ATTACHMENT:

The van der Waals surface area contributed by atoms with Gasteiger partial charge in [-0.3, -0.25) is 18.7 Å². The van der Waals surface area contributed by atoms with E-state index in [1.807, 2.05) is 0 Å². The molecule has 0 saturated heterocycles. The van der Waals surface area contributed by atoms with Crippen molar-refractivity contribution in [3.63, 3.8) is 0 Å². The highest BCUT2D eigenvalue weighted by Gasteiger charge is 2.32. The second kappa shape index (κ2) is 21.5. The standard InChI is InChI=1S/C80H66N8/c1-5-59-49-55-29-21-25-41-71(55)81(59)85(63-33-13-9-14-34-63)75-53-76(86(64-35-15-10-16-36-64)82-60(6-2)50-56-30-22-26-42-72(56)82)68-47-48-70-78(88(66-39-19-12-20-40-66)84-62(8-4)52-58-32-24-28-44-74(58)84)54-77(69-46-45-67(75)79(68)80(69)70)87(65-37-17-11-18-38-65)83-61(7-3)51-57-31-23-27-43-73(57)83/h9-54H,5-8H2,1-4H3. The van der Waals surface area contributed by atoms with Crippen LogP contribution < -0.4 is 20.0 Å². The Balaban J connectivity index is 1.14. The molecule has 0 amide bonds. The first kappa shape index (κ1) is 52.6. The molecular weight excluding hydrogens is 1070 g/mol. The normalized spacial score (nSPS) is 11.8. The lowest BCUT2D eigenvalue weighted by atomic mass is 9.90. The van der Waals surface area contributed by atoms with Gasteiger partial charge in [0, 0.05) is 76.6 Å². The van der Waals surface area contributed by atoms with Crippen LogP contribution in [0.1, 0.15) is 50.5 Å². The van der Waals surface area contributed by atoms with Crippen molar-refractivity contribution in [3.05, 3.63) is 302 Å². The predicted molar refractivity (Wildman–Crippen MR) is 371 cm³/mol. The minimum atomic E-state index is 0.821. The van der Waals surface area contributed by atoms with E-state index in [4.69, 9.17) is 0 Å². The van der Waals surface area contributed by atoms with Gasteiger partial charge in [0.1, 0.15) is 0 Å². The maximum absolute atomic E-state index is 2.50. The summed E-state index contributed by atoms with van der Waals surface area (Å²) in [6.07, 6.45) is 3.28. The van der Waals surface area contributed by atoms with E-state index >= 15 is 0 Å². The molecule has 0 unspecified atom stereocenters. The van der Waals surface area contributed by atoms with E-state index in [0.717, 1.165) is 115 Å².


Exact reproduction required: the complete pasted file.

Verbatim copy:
The van der Waals surface area contributed by atoms with Gasteiger partial charge in [-0.3, -0.25) is 18.7 Å². The van der Waals surface area contributed by atoms with E-state index in [1.807, 2.05) is 0 Å². The molecule has 0 saturated heterocycles. The van der Waals surface area contributed by atoms with Crippen molar-refractivity contribution in [3.63, 3.8) is 0 Å². The highest BCUT2D eigenvalue weighted by Gasteiger charge is 2.32. The second kappa shape index (κ2) is 21.5. The standard InChI is InChI=1S/C80H66N8/c1-5-59-49-55-29-21-25-41-71(55)81(59)85(63-33-13-9-14-34-63)75-53-76(86(64-35-15-10-16-36-64)82-60(6-2)50-56-30-22-26-42-72(56)82)68-47-48-70-78(88(66-39-19-12-20-40-66)84-62(8-4)52-58-32-24-28-44-74(58)84)54-77(69-46-45-67(75)79(68)80(69)70)87(65-37-17-11-18-38-65)83-61(7-3)51-57-31-23-27-43-73(57)83/h9-54H,5-8H2,1-4H3. The van der Waals surface area contributed by atoms with Crippen LogP contribution < -0.4 is 20.0 Å². The Balaban J connectivity index is 1.14. The molecule has 0 amide bonds. The first kappa shape index (κ1) is 52.6. The molecular weight excluding hydrogens is 1070 g/mol. The normalized spacial score (nSPS) is 11.8. The lowest BCUT2D eigenvalue weighted by atomic mass is 9.90. The van der Waals surface area contributed by atoms with Gasteiger partial charge in [0, 0.05) is 76.6 Å². The van der Waals surface area contributed by atoms with Crippen LogP contribution in [0.1, 0.15) is 50.5 Å². The van der Waals surface area contributed by atoms with Crippen molar-refractivity contribution in [3.05, 3.63) is 302 Å². The predicted molar refractivity (Wildman–Crippen MR) is 371 cm³/mol. The minimum atomic E-state index is 0.821. The van der Waals surface area contributed by atoms with E-state index in [4.69, 9.17) is 0 Å². The van der Waals surface area contributed by atoms with Gasteiger partial charge in [0.1, 0.15) is 0 Å². The maximum absolute atomic E-state index is 2.50. The summed E-state index contributed by atoms with van der Waals surface area (Å²) in [6.07, 6.45) is 3.28. The van der Waals surface area contributed by atoms with E-state index >= 15 is 0 Å². The molecule has 0 unspecified atom stereocenters. The van der Waals surface area contributed by atoms with E-state index in [0.717, 1.165) is 115 Å².